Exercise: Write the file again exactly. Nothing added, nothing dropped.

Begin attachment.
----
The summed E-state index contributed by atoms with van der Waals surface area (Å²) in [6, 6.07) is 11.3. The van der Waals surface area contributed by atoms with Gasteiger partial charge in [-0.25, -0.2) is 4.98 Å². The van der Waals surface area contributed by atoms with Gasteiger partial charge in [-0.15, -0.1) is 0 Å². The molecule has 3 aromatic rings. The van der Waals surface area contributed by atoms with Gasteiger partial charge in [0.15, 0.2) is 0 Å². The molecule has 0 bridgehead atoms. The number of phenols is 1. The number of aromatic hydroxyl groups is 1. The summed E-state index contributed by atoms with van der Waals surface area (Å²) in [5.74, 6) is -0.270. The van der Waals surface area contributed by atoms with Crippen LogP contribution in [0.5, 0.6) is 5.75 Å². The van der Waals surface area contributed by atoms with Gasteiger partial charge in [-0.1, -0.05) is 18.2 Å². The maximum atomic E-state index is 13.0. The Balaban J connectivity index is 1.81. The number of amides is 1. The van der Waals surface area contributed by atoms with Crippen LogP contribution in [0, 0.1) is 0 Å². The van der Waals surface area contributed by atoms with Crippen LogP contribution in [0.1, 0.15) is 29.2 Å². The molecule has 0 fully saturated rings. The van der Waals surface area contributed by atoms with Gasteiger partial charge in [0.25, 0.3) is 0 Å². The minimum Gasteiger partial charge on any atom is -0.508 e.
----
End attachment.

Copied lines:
The summed E-state index contributed by atoms with van der Waals surface area (Å²) in [6, 6.07) is 11.3. The van der Waals surface area contributed by atoms with Gasteiger partial charge in [-0.25, -0.2) is 4.98 Å². The van der Waals surface area contributed by atoms with Gasteiger partial charge in [-0.15, -0.1) is 0 Å². The molecule has 3 aromatic rings. The van der Waals surface area contributed by atoms with Gasteiger partial charge in [0.15, 0.2) is 0 Å². The molecule has 0 bridgehead atoms. The number of phenols is 1. The number of aromatic hydroxyl groups is 1. The summed E-state index contributed by atoms with van der Waals surface area (Å²) in [5.74, 6) is -0.270. The van der Waals surface area contributed by atoms with Crippen LogP contribution in [0.5, 0.6) is 5.75 Å². The van der Waals surface area contributed by atoms with Gasteiger partial charge in [-0.1, -0.05) is 18.2 Å². The maximum atomic E-state index is 13.0. The Balaban J connectivity index is 1.81. The number of amides is 1. The van der Waals surface area contributed by atoms with Crippen LogP contribution in [0, 0.1) is 0 Å². The van der Waals surface area contributed by atoms with Crippen LogP contribution in [0.1, 0.15) is 29.2 Å². The molecule has 0 fully saturated rings. The van der Waals surface area contributed by atoms with Gasteiger partial charge in [0.25, 0.3) is 0 Å². The minimum Gasteiger partial charge on any atom is -0.508 e.